To my sportscaster boyfriend who’s ego was a wee bit too big for his britches, being on tv does not make you a good boyfriend. Why not just date yourself then?  To the Real Estate Mogel who never knew how to relax and to the starving artist, who’s talent has gone unnoticed and who is probably still starving - I thank you for your time and for your hearts. Some of you are happily married now, others are still single. I wish you happiness. And to the assholes whom I should have never looked twice at (you know who you are) your poor excuses of men. Some of you are real head cases. Invest in a good shrink.

I’ll wrap up with this: I don’t like when people say “I have no regrets in my life” That’s nonsense. That means that you either made perfect decisions or your dumb ass didn’t learn from your mistakes. Mistakes? I have had a few with men. I have regrets, yes. I also took a leap of faith and got to experience some great places and people and had the honor of knowing some amazing souls. And I’m still in awe of the 50 year marriages. It's amazing . As I make my way in this world, my ideas of love have evolved and matured. Love is a journey through a beguiling wilderness. We all travel down different paths, so don’t judge one another. We all have different lessons to learn and we are doing the best we can. And we are, perfectly….still.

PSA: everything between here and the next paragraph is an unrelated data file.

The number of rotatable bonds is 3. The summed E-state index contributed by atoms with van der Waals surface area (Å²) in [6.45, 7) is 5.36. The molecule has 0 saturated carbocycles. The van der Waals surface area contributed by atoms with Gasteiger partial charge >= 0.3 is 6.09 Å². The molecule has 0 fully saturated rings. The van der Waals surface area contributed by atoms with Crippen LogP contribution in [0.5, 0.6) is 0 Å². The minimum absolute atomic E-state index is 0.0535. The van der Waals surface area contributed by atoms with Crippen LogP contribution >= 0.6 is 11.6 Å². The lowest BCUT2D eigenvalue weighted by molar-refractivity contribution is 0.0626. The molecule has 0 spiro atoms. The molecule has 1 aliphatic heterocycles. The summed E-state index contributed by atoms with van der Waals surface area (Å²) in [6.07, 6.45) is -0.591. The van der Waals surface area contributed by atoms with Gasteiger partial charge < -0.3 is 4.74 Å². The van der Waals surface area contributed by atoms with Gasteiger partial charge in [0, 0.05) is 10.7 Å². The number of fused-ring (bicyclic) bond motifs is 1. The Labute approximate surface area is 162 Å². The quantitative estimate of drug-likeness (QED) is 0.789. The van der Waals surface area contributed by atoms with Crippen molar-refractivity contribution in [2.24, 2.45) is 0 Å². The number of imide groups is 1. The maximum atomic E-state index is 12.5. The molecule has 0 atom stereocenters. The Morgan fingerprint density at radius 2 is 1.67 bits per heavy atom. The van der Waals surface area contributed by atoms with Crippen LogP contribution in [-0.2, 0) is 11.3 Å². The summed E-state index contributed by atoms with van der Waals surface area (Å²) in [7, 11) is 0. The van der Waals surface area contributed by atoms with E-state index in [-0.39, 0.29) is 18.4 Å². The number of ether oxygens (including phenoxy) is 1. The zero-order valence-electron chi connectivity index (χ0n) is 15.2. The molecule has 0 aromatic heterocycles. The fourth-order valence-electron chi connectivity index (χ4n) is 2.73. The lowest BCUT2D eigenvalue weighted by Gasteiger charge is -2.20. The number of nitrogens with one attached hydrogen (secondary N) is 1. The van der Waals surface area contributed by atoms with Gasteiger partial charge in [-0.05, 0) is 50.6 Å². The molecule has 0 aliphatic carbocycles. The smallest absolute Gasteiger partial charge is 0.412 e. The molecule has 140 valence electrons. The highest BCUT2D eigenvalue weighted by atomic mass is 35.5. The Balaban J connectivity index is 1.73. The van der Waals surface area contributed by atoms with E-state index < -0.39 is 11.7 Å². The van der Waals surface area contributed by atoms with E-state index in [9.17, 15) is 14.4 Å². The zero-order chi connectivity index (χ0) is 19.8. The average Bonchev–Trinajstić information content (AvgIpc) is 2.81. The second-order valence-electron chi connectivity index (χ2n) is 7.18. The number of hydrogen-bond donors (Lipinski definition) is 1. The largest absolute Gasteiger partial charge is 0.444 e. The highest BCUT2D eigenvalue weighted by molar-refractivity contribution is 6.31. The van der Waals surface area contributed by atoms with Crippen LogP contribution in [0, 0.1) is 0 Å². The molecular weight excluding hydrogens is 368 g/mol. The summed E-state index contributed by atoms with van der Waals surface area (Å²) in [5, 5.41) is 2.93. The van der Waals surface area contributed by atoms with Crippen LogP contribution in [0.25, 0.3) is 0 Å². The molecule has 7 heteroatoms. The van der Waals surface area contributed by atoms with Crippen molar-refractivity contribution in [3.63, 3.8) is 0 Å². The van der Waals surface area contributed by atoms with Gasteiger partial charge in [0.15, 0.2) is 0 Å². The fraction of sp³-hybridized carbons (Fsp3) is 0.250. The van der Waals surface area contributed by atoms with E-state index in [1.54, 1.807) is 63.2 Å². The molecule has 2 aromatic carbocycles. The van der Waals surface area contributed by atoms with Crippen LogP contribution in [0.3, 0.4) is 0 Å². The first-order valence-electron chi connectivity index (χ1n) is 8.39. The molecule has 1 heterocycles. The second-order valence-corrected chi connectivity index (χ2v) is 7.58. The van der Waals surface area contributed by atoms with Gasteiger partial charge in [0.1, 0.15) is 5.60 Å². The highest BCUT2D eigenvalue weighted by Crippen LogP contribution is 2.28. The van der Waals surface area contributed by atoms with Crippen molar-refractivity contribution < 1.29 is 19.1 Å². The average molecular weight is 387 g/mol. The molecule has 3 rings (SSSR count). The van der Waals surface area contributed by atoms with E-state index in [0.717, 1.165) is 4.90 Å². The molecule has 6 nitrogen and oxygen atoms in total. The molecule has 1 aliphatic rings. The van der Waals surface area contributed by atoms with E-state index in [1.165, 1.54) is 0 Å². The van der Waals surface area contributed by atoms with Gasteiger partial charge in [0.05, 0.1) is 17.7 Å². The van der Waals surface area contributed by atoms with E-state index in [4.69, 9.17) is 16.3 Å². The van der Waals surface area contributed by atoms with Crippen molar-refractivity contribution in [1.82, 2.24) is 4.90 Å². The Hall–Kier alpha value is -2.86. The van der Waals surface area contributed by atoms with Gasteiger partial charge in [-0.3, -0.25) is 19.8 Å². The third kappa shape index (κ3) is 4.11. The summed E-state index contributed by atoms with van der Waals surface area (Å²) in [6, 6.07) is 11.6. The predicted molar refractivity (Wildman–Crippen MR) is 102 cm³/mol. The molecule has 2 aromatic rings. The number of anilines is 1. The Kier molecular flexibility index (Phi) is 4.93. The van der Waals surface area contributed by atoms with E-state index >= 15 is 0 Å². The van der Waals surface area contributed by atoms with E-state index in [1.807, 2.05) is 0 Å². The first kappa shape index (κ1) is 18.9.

For the single ladies: My Dating Tip #1
Man Collecting: Men are fun to look at, but some can be temperamental and  some bite. Hold out your hand so they can sniff you first. Some are sweet puppies, others snarling pit bulls. So choose wisely girls and always look for a good breeder. Trust me, I have known a few.

“I only like two kinds of men.- foreign and domestic” Mae West

Thursday, September 16, 2010

Comforting Foods